Review: The Fated Sky by Mary Robinette Kowal
Series: Lady Astronaut #2
Also by this author: Ghost Talkers
Published by Tor Books on August 21, 2018
The Fated Sky continued the grand sweep of alternate history begun in The Calculating Stars. It is 1961, and the International Aerospace Coalition has established a colony on the moon. Elma York, the noted Lady Astronaut, is working on rotation, flying shuttles on the moon and returning regularly to Earth.But humanity must get a foothold on Mars. The first exploratory mission is being planned, and none of the women astronauts is on the crew list. The international Aerospace Coalition has grave reservations about sending their "Lady Astronauts" on such a dangerous mission. The problem with that is the need for midjourney navigation calculations. The new electronic computation machines are not reliable and not easily programmed. It might be okay for a backup, but there will have to be a human computer on board. And all the computers are women.
The Fated Sky is set a number of years after the end of The Calculating Stars. A colony has been established on the moon, and they are working to develop a colony on Mars. I continue to really enjoy this series. Kowal creates very intriguing characters, keeps the pace moving well and just writes very readable and compelling stories.
If you missed reading the first one, I highly recommend you go check it out. It is an alternate history set in the 1950s and the gist is that the earth is dying, and the space program is working to find a place to relocate the human race to ensure our survival. It turns out women are critical to this as they are the ones with the math skills required to complete the complex calculations.
Elma is working as something like a glorified space bus driver, piloting a shuttle for the moon colony and plans are in full swing to get the mars colony going. The team selection for this mission is a big deal and more than just skill definitely seem to come in to it, which causes tensions between friends and teammates.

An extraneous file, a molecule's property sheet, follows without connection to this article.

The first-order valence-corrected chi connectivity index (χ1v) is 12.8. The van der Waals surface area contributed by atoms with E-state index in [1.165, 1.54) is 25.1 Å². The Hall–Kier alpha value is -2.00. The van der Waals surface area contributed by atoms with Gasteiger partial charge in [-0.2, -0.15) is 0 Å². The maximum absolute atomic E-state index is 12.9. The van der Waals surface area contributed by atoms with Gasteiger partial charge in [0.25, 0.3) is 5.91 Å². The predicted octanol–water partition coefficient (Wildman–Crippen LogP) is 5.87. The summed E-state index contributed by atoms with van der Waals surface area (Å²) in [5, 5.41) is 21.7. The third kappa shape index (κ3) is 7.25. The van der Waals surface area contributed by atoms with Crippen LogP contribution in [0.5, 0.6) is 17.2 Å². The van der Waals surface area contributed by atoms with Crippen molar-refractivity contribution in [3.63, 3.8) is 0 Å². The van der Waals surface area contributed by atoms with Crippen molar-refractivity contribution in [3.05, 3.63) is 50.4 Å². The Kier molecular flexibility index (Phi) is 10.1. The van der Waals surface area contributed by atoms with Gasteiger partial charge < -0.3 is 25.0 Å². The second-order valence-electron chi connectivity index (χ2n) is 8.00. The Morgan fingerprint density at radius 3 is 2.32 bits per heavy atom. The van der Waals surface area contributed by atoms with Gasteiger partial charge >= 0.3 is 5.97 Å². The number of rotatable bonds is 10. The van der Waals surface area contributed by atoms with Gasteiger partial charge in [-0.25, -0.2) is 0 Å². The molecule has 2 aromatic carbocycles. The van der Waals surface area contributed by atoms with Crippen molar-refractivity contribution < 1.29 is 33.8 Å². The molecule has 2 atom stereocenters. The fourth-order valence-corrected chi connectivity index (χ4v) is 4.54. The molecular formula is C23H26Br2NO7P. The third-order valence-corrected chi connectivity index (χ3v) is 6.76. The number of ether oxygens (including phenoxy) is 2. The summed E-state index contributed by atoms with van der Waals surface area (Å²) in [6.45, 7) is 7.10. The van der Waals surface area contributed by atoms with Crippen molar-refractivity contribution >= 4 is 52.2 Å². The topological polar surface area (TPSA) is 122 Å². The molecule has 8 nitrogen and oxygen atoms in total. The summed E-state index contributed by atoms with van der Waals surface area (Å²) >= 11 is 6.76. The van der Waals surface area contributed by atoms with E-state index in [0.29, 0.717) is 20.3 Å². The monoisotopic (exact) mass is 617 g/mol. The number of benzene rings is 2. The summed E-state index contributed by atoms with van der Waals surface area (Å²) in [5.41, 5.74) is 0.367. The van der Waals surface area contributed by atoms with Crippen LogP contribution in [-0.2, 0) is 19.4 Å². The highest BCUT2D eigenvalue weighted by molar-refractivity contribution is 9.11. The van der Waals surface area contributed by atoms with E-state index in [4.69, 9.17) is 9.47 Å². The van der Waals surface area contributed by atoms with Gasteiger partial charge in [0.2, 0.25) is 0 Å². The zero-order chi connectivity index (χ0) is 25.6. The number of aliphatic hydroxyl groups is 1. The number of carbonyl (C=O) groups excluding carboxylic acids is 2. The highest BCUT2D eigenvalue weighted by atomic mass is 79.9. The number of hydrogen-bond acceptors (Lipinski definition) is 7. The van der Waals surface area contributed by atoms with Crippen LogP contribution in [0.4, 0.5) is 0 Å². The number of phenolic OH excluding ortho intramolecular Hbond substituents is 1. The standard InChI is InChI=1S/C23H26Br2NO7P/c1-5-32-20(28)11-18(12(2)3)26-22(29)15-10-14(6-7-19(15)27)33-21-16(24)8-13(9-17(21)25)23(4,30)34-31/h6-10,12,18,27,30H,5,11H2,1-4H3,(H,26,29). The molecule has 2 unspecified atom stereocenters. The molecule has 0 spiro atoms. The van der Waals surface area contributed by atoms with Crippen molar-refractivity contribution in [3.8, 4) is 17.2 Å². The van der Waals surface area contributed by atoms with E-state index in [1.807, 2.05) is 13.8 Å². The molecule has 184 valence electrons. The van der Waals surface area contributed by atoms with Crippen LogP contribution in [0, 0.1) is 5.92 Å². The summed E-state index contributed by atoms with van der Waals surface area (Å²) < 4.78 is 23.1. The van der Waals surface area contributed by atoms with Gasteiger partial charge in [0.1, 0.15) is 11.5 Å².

I enjoyed Elma’s relationship with her husband. They continue to be such a strong, respectful and loving couple. Though having her husband be upper rank on the project can sometimes cause complexity. She wants, and really needs, to share things with her husband who is a wonderfully supportive and calming influence for her, but at the same time, she is also talking to a superior. But I think the husband role trumps all else.
Parker was certainly not my favorite character from the first book. In fact, he annoyed me to the point of just making me dislike reading him at all. But his character gets a bit more humanized in this one. While he is still a jerk (I mean really, he can’t just evolve into a completely different character), we also get to see a different side of him that make him seem a bit more vulnerable and while maybe not be fully compassionate, he does seem to be on his way. I did enjoy seeing this redemption of character for him. People are complex and I think this book has moved him from what felt closer to a caricature to a, while not entirely likable, at least relatable on some level, character. He is not just a jerk, there is more to him, it just takes a bit of getting to know him better.
This series continues to be about more than just space travel and saving the human race. It is also an examination of discrimination and how ignorance and lack of awareness can perpetuate it. The push for gender equality is still there, but it is racial equality that seems to have the largest disparity and therefor takes a stronger focus. Elma learns in this book just how much she has to learn about how the world works.
The ending to this one is fantastic and even though I am happy to hear there are two more books coming, this gives a clean and satisfying ending to the duology. I really enjoyed both of these books, so was happy to hear that two more are planned. Definitely recommend to anyone who enjoys reading about strong characters working to not just save the human race from a dying planet, but also from our own prejudices and assumptions.